Skip to main content

Lulu (1948–)

Lulu (1948–)

Scottish pop singer and actress. Born Marie McDonald McLaughlin Lawrie, Nov 3, 1948, in Lennox Castle, Lennoxtown, Glasgow, Scotland; m. Maurice Gibb (singer with Bee Gees), 1969 (div. 1974); m. John Frieda (hairdresser), 1974 (div. 1992); children: (2nd m.) Jordan.

Began singing publicly at young age; at 14, joined group Glen Eagles; changed name to Lulu, group's name to The Luvvers, and recorded 1st single (1964), a remake of Isley Brothers' "Shout" which became 1st of many smash hits in next 2 years, including "Here Comes The Night", "Leave A little Love" and "Try To Understand"; made film debut in Gonks Go Beat (1964); left The Luvvers (1966), touring as solo artist; made stage acting debut in Babes in the Wood (1966), then appeared in the film To Sir with Love and performed its hit title song (1967); on tv, starred in series "Three of a Kind," "Lulu's Back in Town" "Happening to Lulu," "It's Lulu" "Lulu's Party" and had recurring role on "Absolutely Fabulous"; returned to top of European charts with "Boom Bang-A-Bang"; hit top of charts with David Bowie collaboration"The Man Who Sold the World" (1974); performed frequently in London's West End in such shows as Song and Dance (1983) and Guys and Dolls (1985); had #1 hit with "Relight My Fire" from album Independence and co-wrote Tina Turner's "I Don't Want to Fight"(1994); released album of own songs, Where the Poor Boys Dance (2000); collaborated with Elton John, Paul McCartney and Sting among others on recent album Together (2002). Received Order of the British Empire (OBE, 2000).

See also memoir, I Don't Want to Fight (2003).

Cite this article
Pick a style below, and copy the text for your bibliography.

  • MLA
  • Chicago
  • APA

"Lulu (1948–)." Dictionary of Women Worldwide: 25,000 Women Through the Ages. . 24 Apr. 2019 <>.

"Lulu (1948–)." Dictionary of Women Worldwide: 25,000 Women Through the Ages. . (April 24, 2019).

"Lulu (1948–)." Dictionary of Women Worldwide: 25,000 Women Through the Ages. . Retrieved April 24, 2019 from

Learn more about citation styles

Citation styles gives you the ability to cite reference entries and articles according to common styles from the Modern Language Association (MLA), The Chicago Manual of Style, and the American Psychological Association (APA).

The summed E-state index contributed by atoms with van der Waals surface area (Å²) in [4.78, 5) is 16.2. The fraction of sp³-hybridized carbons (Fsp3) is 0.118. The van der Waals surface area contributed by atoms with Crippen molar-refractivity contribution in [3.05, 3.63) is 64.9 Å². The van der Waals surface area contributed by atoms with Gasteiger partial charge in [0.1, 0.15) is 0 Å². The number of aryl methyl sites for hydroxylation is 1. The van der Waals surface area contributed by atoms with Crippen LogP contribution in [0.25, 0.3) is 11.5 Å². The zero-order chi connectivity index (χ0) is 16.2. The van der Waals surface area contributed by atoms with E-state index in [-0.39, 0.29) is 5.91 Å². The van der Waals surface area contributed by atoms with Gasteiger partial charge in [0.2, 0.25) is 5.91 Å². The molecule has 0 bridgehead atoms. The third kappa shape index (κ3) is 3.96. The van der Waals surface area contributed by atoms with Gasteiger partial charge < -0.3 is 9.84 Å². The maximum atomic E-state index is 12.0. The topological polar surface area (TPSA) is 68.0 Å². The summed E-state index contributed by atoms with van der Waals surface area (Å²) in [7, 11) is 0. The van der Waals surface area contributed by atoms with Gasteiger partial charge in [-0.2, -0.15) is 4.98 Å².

Within the “Cite this article” tool, pick a style to see how all available information looks when formatted according to that style. Then, copy and paste the text into your bibliography or works cited list.

Because each style has its own formatting nuances that evolve over time and not all information is available for every reference entry or article, cannot guarantee each citation it generates. Therefore, it’s best to use citations as a starting point before checking the style against your school or publication’s requirements and the most-recent information available at these sites:

Modern Language Association

The Chicago Manual of Style

American Psychological Association

  • Most online reference entries and articles do not have page numbers. Therefore, that information is unavailable for most content. However, the date of retrieval is often important. Refer to each style’s convention regarding the best way to format page numbers and retrieval dates.
  • In addition to the MLA, Chicago, and APA styles, your school, university, publication, or institution may have its own requirements for citations. Therefore, be sure to refer to those guidelines when editing your bibliography or works cited list.